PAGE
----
April 14, 2021
Can mushrooms help during cancer treatment?
BY Heather Alexander
In some parts of the world, mushroom extracts are often used by patients for their medicinal benefits. They’re packed with vitamin D, which is essential for the immune system.
And their benefits may not stop there. In Japan and China, certain mushrooms are routinely used to complement cancer treatments.
“These mushrooms have been around for hundreds of years,” says Santhosshi Narayanan, M.D., a physician in MD Anderson’s Integrative Medicine Center. “They're often used in Asian countries, not only in cancer care, but also to treat infections and other diseases.”
There have been more than 2,000 studies focused on mushrooms and cancer in the last 10 years, and Narayanan is conducting a review of the findings.
Here’s what she wants cancer patients to know about medicinal mushrooms.
Medicinal mushrooms are not ordinary mushrooms.
There are hundreds of different kinds of mushrooms. Those most frequently studied in cancer research are not usually sold in grocery stores.
The most common medicinal mushrooms are:
- turkey tail
Shiitake mushrooms are the only one of these that can easily be bought whole in grocery stores. The rest are often found in powdered forms in health food stores. Sometimes the active ingredient is removed and sold as a supplement.
Mushrooms can strengthen the immune system
Some studies show mushrooms boost parts of the immune system that are linked to cancer.
“Certain mushrooms stimulate the compounds that are responsible for tumors suppression,” says Narayanan. “And there are also mushrooms that decrease inflammatory compounds, which is helpful for cancer patients.”
Most studies show a positive effect on the immune system, but more research is needed.
“In one study, the immune response was mixed,” says Narayanan. “At one dose, the immune response was enhanced, and at another dose immune response was suppressed, so we need to clarify these results.”
Mushrooms may extend survival after a cancer diagnosis
Some studies have shown that cancer patients who take mushrooms may live longer. In some cases, this was linked to a positive immune response, but there may be other factors.
“One study showed that when people took mushrooms, they were able to tolerate more rounds chemotherapy treatment, probably because they have fewer side effects, and thereby it might have indirectly improved their survival,” says Narayanan.
Mushrooms may improve quality of life
Mushrooms have been linked to improvements in several common quality of life indicators for cancer patients. These include improved appetite, improved physical and mental competency, and reduced fatigue.
“There is a trend toward improved quality of life shown in the research, but we can’t pinpoint the exact reason,” says Narayanan. “For example, we don’t know the exact mechanism why cancer patients get fatigued, so we can’t pinpoint how the mushrooms help. But it may be that the lowering of inflammation is what is reducing levels of fatigue.”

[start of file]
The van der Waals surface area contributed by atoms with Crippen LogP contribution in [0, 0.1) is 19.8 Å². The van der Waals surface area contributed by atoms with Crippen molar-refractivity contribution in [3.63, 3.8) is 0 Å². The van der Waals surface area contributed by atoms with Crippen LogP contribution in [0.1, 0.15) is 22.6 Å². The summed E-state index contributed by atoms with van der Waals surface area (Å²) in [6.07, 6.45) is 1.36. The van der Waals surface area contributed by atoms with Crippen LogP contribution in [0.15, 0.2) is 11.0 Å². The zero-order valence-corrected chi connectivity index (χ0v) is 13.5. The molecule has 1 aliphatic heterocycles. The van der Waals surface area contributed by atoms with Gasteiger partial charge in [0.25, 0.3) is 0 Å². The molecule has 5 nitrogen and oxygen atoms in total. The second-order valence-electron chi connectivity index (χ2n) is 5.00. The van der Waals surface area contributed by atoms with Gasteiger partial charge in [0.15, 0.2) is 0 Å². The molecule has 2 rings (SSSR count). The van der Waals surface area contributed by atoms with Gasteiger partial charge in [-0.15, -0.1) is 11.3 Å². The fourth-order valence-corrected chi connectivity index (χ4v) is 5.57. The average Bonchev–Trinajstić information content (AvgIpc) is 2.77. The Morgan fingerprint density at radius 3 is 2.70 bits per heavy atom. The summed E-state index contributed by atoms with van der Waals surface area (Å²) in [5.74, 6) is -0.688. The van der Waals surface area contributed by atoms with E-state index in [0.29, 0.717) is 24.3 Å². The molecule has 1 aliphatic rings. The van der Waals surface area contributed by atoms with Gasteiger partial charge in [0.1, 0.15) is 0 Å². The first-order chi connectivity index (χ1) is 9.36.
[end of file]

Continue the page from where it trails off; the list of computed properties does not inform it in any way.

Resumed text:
Mushrooms can have side effects
In some cases, mushrooms did cause adverse reactions.
“Mushrooms can cause liver or kidney toxicity,” says Narayanan. “From what we know, these side effects tend to be mild or moderate. They are not normally severe, but they do exist.”
Many of the studies are retrospective, which means data is gathered afterward from patients’ medical records. This means that some side effects may not have been recorded.
Research may not translate to patients in the United States
Almost all studies about mushrooms have been done in Asia, so Narayanan notes that we can’t know for sure if patients in the United States will respond in the same way.
“People in the United States may respond differently than people in China and Japan because our metabolism may be different; our metabolic enzymes may be different,” says Narayanan. “We need more studies, and we have to do more in the U.S., too.”
Studies also are limited by the different types of cancer that have been included. Most are for prostate, breast and colorectal cancers.
“I see patients with rare cancers. If they ask me if the mushroom is going to help, I have to say, we don’t know,” Narayanan says.
Talk to your doctor before using mushrooms during cancer treatment
If you would like to know more about using mushrooms during cancer treatment, it’s essential that you talk to your doctor.
“Mushrooms contain potent biological compounds and will behave like drugs, so treat them like a medication,” says Narayanan. “Have an open conversation with your care team about the pros and cons, as well as the limitations of the research we have.”
If you can, consult experts who specialize in integrative medicine approaches for cancer patients. At MD Anderson, patients can request a referral to our Integrative Medicine Center.
“The message for patients is not to feel alone in this, and not to make a hasty decision,” says Narayanan. “It’s easy to feel like oncologists will just say, ‘No, this won’t work,’ but many are interested and ready to research mushrooms further.”
Request an appointment at MD Anderson online or by calling 1-877-632-6789.
People in the United States may respond differently than people in China and Japan because our metabolism may be different.
Santhosshi Narayanan, M.D.